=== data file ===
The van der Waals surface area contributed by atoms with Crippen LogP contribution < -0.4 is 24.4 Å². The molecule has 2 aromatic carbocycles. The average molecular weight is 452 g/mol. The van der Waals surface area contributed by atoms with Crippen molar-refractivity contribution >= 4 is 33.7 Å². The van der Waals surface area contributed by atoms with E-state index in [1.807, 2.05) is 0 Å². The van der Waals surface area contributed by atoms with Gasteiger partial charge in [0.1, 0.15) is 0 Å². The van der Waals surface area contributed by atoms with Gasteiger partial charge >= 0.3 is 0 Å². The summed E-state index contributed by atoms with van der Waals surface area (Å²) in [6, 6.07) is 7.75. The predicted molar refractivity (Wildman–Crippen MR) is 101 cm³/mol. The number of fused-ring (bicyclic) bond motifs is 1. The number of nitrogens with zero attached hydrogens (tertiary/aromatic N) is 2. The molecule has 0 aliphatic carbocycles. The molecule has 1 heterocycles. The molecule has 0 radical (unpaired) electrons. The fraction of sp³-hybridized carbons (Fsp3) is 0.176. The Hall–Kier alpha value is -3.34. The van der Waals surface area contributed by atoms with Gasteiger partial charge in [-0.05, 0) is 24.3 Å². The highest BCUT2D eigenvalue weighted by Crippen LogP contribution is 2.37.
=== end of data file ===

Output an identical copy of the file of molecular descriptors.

The van der Waals surface area contributed by atoms with Crippen LogP contribution < -0.4 is 24.4 Å². The molecule has 2 aromatic carbocycles. The average molecular weight is 452 g/mol. The van der Waals surface area contributed by atoms with Crippen molar-refractivity contribution >= 4 is 33.7 Å². The van der Waals surface area contributed by atoms with E-state index in [1.807, 2.05) is 0 Å². The van der Waals surface area contributed by atoms with Gasteiger partial charge in [0.1, 0.15) is 0 Å². The van der Waals surface area contributed by atoms with Gasteiger partial charge >= 0.3 is 0 Å². The summed E-state index contributed by atoms with van der Waals surface area (Å²) in [6, 6.07) is 7.75. The predicted molar refractivity (Wildman–Crippen MR) is 101 cm³/mol. The number of fused-ring (bicyclic) bond motifs is 1. The number of nitrogens with zero attached hydrogens (tertiary/aromatic N) is 2. The molecule has 0 aliphatic carbocycles. The molecule has 1 heterocycles. The molecule has 0 radical (unpaired) electrons. The fraction of sp³-hybridized carbons (Fsp3) is 0.176. The Hall–Kier alpha value is -3.34. The van der Waals surface area contributed by atoms with Gasteiger partial charge in [-0.05, 0) is 24.3 Å². The highest BCUT2D eigenvalue weighted by Crippen LogP contribution is 2.37.